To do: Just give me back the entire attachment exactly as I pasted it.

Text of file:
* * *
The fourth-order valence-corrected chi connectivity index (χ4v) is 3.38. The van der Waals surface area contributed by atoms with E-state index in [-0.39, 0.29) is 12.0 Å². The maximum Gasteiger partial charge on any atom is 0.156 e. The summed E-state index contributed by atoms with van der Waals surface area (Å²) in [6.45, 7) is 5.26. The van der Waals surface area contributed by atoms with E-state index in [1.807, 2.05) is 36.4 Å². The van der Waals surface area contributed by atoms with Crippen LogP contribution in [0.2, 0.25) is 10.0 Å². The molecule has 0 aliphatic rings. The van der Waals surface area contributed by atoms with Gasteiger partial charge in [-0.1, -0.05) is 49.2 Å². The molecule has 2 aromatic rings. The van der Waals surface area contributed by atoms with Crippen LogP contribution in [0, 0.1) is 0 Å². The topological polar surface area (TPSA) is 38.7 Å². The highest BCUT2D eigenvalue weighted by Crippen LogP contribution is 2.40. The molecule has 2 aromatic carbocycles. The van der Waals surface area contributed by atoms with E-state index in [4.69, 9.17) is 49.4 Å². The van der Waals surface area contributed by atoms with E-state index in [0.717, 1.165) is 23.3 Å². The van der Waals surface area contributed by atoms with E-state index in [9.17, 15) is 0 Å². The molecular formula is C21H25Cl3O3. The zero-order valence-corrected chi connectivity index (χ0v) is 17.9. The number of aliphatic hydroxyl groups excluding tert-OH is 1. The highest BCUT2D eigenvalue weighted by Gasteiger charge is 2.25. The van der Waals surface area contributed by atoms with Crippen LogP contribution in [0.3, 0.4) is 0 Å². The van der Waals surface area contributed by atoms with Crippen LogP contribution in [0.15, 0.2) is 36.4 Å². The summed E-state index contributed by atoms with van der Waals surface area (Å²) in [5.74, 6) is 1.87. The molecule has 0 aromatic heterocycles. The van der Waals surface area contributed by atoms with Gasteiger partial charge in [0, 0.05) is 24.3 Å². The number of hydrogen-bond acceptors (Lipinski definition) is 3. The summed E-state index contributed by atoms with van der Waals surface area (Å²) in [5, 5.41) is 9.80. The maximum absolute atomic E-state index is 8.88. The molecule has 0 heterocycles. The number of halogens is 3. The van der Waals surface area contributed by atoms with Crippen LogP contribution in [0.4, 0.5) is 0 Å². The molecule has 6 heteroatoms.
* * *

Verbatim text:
The fourth-order valence-corrected chi connectivity index (χ4v) is 3.38. The van der Waals surface area contributed by atoms with E-state index in [-0.39, 0.29) is 12.0 Å². The maximum Gasteiger partial charge on any atom is 0.156 e. The summed E-state index contributed by atoms with van der Waals surface area (Å²) in [6.45, 7) is 5.26. The van der Waals surface area contributed by atoms with E-state index in [1.807, 2.05) is 36.4 Å². The van der Waals surface area contributed by atoms with Crippen LogP contribution in [0.2, 0.25) is 10.0 Å². The molecule has 0 aliphatic rings. The van der Waals surface area contributed by atoms with Gasteiger partial charge in [-0.1, -0.05) is 49.2 Å². The molecule has 2 aromatic rings. The van der Waals surface area contributed by atoms with Crippen LogP contribution in [0, 0.1) is 0 Å². The topological polar surface area (TPSA) is 38.7 Å². The highest BCUT2D eigenvalue weighted by Crippen LogP contribution is 2.40. The molecule has 2 aromatic carbocycles. The van der Waals surface area contributed by atoms with E-state index in [4.69, 9.17) is 49.4 Å². The van der Waals surface area contributed by atoms with E-state index in [0.717, 1.165) is 23.3 Å². The van der Waals surface area contributed by atoms with E-state index in [9.17, 15) is 0 Å². The molecular formula is C21H25Cl3O3. The zero-order valence-corrected chi connectivity index (χ0v) is 17.9. The number of aliphatic hydroxyl groups excluding tert-OH is 1. The highest BCUT2D eigenvalue weighted by Gasteiger charge is 2.25. The van der Waals surface area contributed by atoms with Crippen LogP contribution in [0.3, 0.4) is 0 Å². The van der Waals surface area contributed by atoms with Crippen LogP contribution in [0.15, 0.2) is 36.4 Å². The summed E-state index contributed by atoms with van der Waals surface area (Å²) in [5.74, 6) is 1.87. The molecule has 0 aromatic heterocycles. The van der Waals surface area contributed by atoms with Gasteiger partial charge in [0, 0.05) is 24.3 Å². The number of hydrogen-bond acceptors (Lipinski definition) is 3. The summed E-state index contributed by atoms with van der Waals surface area (Å²) in [5, 5.41) is 9.80. The maximum absolute atomic E-state index is 8.88. The molecule has 0 heterocycles. The number of halogens is 3. The van der Waals surface area contributed by atoms with Crippen LogP contribution in [0.4, 0.5) is 0 Å². The molecule has 6 heteroatoms.